This morning in the Bangkok Post was an interesting article about the tightening of insurance shareholding rules by Sorachon Boonsong a Thai lawyer. In substance, Khun Sorachon comment on a ruling from the Council of State dated of 14 September 2009 in relation to the new shareholding requirements of the amended Life and Non Life Assurance Act.
The Council of State Ruling
Pursuant to the new amended disposition, foreign shareholding in an insurance company must be less than 25% and Thai Shareholders must hold more than 75% of the total number of voting shares sold. The Council of State was requested what “voting shares sold” means?
According to most legal dictionaries voting shares means: “a voting share (also called Common stock or Ordinary share) is a share of stock giving the stockholder the right to vote on matters of corporate policy and the composition of the members of the board of directors”.
Voting shares are opposed to non-voting shares that simply entitles the holder to dividends if any.
Based on this definition you would think that voting shares sold would mean shares with a right of vote and therefore that Thai shareholders should be required to hold 75% of the shares having a voting right in any insurance companies.
However that was not to be the decision of the Council of State which concluded that “voting shares sold” is deemed to be synonymous to “voting rights”.
What is the fuss about you may ask?
The fuss is that while the Life and Non Life Insurance requirements in terms of foreign ownership is already more strict than the Foreign Business Act by setting a 25% foreign ownership shareholding, the Council of State ruling (even if not binding) made it even more tougher by pointing the finger at preferred shares structures.
Because what the Council of States ruling really means is that foreign shareholder may not hold more than 25% of the voting rights of any insurance company, which rules out preference shares with prefered voting rights structures.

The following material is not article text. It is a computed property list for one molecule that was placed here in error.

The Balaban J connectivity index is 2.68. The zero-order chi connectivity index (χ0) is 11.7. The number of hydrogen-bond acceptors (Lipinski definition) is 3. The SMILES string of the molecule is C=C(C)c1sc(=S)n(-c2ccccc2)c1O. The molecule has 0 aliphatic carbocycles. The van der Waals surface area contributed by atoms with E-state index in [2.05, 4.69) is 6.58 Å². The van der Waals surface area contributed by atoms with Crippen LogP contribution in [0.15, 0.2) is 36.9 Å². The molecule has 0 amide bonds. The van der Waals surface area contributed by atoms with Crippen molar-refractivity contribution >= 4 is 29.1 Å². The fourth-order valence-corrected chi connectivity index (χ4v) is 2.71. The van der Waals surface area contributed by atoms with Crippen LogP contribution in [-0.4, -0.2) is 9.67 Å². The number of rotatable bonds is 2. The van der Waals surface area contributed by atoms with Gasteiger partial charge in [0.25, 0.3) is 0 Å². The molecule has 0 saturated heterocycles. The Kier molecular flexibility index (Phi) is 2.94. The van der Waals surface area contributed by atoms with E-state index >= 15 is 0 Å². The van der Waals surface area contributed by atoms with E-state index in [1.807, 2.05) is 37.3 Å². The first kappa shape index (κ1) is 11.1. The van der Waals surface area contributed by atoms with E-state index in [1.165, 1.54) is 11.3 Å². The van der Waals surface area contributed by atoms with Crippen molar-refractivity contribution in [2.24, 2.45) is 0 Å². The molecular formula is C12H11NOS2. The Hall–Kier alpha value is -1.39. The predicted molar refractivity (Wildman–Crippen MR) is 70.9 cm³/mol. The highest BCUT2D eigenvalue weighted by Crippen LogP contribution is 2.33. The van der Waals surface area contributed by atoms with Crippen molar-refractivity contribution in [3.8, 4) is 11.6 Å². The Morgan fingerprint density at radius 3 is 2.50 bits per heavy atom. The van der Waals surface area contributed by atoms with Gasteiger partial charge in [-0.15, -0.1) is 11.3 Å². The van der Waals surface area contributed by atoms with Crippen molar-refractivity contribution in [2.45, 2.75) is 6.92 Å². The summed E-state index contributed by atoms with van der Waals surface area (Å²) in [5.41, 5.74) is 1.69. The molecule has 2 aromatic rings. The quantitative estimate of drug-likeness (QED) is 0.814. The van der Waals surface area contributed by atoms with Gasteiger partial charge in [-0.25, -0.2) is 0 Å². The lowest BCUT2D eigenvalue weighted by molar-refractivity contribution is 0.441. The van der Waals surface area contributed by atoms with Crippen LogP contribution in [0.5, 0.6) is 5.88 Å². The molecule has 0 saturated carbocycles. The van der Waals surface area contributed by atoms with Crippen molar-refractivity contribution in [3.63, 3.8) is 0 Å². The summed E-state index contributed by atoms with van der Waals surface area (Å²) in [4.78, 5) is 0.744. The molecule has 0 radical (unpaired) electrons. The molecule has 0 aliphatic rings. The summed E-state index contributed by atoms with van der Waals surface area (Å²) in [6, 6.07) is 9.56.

The average foreign investor may think that this issue does not concern him as he does not after all intend to invest into an insurance company but this is wrong. Because that was what the previous attempt to amend the Foreign Business Act (“FBA”) was all about, that is to say to end “preference shares” structure by adding an new paragraph to Section 4 of the FBA as follows: “(iv) of which half or more of the total voting power are controlled or held or exercised by a foreign natural person or juristic person whether in application of the law, or of the articles of association said juristic person or through an agreement.”
This kind of ruling is a matter of concern for all foreign investors because it is one more sign that the government is trying to regulate foreign investment more toughly that it already is, and it may also be a sign that we are due for another attempt to modify the FBA foreign definition. Now this is bad especially if you look at the economical growth figures for Thailand. According to the Asian Development Bank most recent survey also published in this morning Bangkok Post, developing Asian economies will post an average growth of 6.4% in 2010 while Thailand will only post a growth of 3.2% thanks I guess to Thai politicians and their Thai political crisis.
With an economy less attractive that its neighbors Thailand should do its best to attract foreign investment and not try to make it more complicated.
About the Author:
The author Rene-Philippe DUBOUT is a lawyer since 1990 when he was admitted to Geneva bar (Switzerland). He practiced as a litigator there for 10 years until he moved to Thailand in 1999. In 2002 he founded with a group of Thai lawyers Rene Philippe & Partners Ltd a local law firm that specialized in Cross Borders Investments and Real Estate. He has been lecturing in several Thai Universities and a speaker to numerous conferences and seminars. He is the author of a must read book:”How to Purchase Real Estate Offshore Safely: The Case of Thailand”.
© Copyrights 2009 – Rene Philippe Dubout – This article may be reprinted if information about the author, the websites, and the URLs remain intact.
Originally posted 2009-09-23 04:15:46.